When it comes to backing up Exchange Server data, there are a few different things that can complicate the process. One is granularity. It is rare for an administrator to need to recover an entire mailbox database. More often the administrator will need to instead recover a specific mailbox or possibly even an object within the mailbox.
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Granular recovery has never been one of Exchange Server's strong points. For example, some versions of Exchange Server require the creation of a recovery storage group or a recovery database prior to performing a restore operation. Once this object has been created, the recovery operation occurs at the database level (which could mean that you have two parallel copies of the same database). Data must then be copied from the newly recovered database to the production database.
Fortunately, many backup applications streamline this process. So, if you are struggling with granular restores of Exchange using native tools, it is probably time to invest in a backup software product that that offers granular restore for Exchange mailboxes.
Another challenge with protecting Exchange Server data is that an Exchange Server organization can span multiple datacenters. A database availability group can be stretched to multiple data centers. Similarly, a hybrid Exchange Server deployment makes use of on premise Exchange Servers and Office 365.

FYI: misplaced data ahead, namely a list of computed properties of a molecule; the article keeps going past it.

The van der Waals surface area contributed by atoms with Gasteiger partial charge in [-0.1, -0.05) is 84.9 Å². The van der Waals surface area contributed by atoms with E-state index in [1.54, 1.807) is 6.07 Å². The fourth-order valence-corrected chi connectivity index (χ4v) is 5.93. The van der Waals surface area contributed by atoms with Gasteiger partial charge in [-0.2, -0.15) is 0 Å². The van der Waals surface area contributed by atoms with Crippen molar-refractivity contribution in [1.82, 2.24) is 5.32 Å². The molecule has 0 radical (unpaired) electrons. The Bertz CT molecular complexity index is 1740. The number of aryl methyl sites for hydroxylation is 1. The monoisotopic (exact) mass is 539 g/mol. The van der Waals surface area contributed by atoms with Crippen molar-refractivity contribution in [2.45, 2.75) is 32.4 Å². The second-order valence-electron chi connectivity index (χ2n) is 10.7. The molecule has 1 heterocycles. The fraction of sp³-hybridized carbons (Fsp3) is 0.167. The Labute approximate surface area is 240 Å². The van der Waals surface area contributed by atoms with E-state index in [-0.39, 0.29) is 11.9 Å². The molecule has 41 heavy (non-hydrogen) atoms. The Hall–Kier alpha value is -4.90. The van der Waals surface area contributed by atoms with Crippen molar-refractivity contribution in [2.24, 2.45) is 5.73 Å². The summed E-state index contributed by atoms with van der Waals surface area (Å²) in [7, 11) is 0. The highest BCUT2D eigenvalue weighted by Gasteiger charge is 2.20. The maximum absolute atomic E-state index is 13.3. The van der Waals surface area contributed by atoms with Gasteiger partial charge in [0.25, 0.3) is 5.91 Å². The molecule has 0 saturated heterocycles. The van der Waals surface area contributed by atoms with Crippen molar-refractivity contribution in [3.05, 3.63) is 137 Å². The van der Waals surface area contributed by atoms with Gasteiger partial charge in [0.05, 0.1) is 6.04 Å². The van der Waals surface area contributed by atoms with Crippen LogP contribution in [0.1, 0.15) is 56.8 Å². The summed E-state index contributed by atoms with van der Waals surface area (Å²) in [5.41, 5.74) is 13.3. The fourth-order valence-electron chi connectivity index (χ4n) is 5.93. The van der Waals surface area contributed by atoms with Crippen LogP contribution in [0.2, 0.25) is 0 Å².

Stretched database availability groups can be challenging to protect because databases often reside in remote data centers. However, Exchange 2013 makes it possible to back up passive database copies. This means that a mailbox database residing in a remote data center can be replicated to the local data center and then the replica (known as a passive database copy) can subsequently be backed up.
Exchange Server data backup and recovery
SharePoint 2013 e-discovery improves Exchange Server data mining
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